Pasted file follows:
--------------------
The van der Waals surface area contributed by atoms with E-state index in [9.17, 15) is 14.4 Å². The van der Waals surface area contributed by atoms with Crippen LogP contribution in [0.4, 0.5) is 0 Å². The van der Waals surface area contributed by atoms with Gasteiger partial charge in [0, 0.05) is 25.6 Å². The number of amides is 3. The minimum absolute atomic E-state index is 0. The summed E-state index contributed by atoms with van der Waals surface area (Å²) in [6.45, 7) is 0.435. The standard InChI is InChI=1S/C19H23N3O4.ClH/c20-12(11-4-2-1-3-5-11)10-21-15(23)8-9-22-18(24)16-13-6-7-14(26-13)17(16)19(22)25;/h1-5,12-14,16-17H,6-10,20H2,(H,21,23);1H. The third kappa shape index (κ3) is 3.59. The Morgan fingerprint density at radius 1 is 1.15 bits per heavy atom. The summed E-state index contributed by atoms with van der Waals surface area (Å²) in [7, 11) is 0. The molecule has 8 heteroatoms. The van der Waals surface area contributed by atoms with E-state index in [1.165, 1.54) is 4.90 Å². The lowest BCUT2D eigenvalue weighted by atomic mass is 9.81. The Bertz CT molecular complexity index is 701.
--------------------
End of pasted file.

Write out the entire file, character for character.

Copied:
The van der Waals surface area contributed by atoms with E-state index in [9.17, 15) is 14.4 Å². The van der Waals surface area contributed by atoms with Crippen LogP contribution in [0.4, 0.5) is 0 Å². The van der Waals surface area contributed by atoms with Gasteiger partial charge in [0, 0.05) is 25.6 Å². The number of amides is 3. The minimum absolute atomic E-state index is 0. The summed E-state index contributed by atoms with van der Waals surface area (Å²) in [6.45, 7) is 0.435. The standard InChI is InChI=1S/C19H23N3O4.ClH/c20-12(11-4-2-1-3-5-11)10-21-15(23)8-9-22-18(24)16-13-6-7-14(26-13)17(16)19(22)25;/h1-5,12-14,16-17H,6-10,20H2,(H,21,23);1H. The third kappa shape index (κ3) is 3.59. The Morgan fingerprint density at radius 1 is 1.15 bits per heavy atom. The summed E-state index contributed by atoms with van der Waals surface area (Å²) in [7, 11) is 0. The molecule has 8 heteroatoms. The van der Waals surface area contributed by atoms with E-state index in [1.165, 1.54) is 4.90 Å². The lowest BCUT2D eigenvalue weighted by atomic mass is 9.81. The Bertz CT molecular complexity index is 701.